The scene of these events was Syria, with extensions into Egypt and Anatolia. The agony of Syria in the third century is clearly the source of the frequency of the appearance of rebels there, from the time of Macrinus and Elagabalus onwards. They were, however, almost invariably loyal to the Empire as an idea; even Zenobia’s coins had Aurelian’s head on one side. Her husband had had much the same position as overseer of the Eastern provinces as a series of previous officials, going back at least to Agrippa and Germanicus under Augustus and Tiberius, and even to Pompey the Great. The East was simply too far from Rome to be governed directly with ease unless it was content, hence large responsibilities were regularly given to selected trusted men, whose loyalty at times broke down. The third-century problem arose because of the new aggressiveness of Persia under Sassanian kings; the local emperors, even Zenobia, grew out of that local problem and they were almost always basically acting in defence of the Roman Empire. Most of them stayed in Syria; only Macrianus and Zenobia strayed outside that land and both of them suffered rapid defeats as a result.

The disturbances in the East did not end with the capture of Zenobia and the defeat of her armies, but none of the subsequent troubles – Firmus’ suppression of riots in Alexandria, Antiochus and Achilleus’ rebellion in Palmyra21 – were serious attempts at seizing the imperial power, but rather local attempts to revive the Palmyrene regime. The leaders were men who had hitched themselves to Zenobia’s wagon and would suffer whether or not they continued in rebellion.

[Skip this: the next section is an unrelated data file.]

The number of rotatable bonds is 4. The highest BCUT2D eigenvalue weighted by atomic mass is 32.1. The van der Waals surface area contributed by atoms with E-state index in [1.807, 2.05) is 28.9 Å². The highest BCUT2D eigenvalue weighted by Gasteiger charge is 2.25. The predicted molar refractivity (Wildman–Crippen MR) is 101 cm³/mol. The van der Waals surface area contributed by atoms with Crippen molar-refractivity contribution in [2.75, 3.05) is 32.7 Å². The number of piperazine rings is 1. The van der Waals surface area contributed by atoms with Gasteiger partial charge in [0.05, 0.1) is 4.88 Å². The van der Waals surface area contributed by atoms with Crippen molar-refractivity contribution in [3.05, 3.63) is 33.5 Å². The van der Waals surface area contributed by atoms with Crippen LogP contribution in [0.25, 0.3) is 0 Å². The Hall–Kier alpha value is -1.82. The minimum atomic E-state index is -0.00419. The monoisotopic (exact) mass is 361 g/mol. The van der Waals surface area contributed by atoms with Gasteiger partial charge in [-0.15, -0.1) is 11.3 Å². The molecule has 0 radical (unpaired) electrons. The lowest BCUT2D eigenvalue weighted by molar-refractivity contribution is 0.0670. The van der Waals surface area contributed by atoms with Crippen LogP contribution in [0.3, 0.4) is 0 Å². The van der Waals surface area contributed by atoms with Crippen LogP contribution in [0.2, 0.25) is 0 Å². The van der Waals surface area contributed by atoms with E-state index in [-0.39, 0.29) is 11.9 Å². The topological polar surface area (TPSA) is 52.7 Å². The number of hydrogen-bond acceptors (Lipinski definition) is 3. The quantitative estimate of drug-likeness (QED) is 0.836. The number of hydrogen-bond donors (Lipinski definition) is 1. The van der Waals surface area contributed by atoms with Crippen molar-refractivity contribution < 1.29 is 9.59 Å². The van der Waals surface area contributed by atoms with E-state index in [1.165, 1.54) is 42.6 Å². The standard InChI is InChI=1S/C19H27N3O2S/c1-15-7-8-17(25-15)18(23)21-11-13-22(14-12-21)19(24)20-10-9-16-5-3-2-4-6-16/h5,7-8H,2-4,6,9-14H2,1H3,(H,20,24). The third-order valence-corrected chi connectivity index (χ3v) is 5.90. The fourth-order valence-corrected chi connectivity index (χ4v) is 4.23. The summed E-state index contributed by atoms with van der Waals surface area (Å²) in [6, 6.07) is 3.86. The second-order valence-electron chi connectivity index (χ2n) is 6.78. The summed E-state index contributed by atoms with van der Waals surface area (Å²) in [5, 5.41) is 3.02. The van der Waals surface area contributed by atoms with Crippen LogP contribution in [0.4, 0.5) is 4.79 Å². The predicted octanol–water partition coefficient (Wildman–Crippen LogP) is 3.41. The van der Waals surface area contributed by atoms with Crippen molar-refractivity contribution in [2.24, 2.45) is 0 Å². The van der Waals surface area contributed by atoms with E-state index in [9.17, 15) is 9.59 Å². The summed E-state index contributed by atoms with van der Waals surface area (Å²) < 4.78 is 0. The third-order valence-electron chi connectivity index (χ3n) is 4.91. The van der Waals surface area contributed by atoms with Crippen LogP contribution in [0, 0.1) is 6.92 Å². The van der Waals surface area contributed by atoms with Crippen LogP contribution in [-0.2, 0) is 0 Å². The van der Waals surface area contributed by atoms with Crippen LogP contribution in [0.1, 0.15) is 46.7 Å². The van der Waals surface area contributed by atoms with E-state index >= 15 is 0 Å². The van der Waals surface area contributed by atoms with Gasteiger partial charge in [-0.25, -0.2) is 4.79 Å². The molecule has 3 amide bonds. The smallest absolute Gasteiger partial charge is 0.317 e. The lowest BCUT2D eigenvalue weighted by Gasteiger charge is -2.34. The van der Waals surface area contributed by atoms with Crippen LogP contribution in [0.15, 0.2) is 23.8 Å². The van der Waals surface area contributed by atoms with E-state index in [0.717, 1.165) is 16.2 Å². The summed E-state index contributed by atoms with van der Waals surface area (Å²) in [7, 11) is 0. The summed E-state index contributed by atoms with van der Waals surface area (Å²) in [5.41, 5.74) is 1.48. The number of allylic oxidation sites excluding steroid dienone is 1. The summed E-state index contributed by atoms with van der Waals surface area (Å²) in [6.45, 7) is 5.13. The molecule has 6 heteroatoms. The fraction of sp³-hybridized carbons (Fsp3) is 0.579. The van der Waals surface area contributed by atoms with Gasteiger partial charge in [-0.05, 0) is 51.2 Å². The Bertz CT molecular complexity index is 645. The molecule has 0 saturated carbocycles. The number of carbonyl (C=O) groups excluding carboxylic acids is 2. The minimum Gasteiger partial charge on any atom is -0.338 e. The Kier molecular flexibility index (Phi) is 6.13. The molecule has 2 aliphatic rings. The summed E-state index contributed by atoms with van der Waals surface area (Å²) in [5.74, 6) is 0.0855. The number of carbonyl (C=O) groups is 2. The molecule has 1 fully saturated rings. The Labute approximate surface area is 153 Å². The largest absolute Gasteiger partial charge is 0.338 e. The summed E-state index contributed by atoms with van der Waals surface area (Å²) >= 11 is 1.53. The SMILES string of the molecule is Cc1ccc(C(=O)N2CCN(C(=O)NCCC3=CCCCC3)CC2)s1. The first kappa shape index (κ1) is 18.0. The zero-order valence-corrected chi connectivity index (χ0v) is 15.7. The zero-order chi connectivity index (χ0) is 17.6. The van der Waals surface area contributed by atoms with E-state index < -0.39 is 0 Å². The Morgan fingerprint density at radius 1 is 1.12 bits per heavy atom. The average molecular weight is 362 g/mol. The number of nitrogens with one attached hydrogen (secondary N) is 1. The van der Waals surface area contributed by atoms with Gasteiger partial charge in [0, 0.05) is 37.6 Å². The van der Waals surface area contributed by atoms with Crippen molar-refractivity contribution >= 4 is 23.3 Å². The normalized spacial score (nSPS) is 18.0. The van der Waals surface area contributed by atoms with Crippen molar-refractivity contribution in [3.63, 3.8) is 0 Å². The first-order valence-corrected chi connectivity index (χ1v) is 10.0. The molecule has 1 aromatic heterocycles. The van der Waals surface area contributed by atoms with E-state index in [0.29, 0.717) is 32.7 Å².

Unconnected with either the Western or Eastern crises was the rebellion of a man called either Septimius or Septiminus in Dalmatia, mentioned along with Urbanus and Domitianus by Zosimus and noted by another source as well. This juxtaposition implies an event late in Aurelian’s reign, but little more can be said. Dalmatia was not a province at this time severely threatened by barbarian invasions. Septiminus was killed by his own men, having clearly failed to appreciate their primary loyalties. A man called Urbanus who was linked with him is just as obscure – even his location is not certain – and he was just as rapidly suppressed. It has to be said that the occurrence of the attempt of Scribonianus in Dalmatia under Claudius and the similarity of ‘Urbanus’ to ‘Uranius’ gives rise to considerable suspicion of invention and duplication, though Zosimus is much less liable to such a practice than the author of the Historia Augusta.22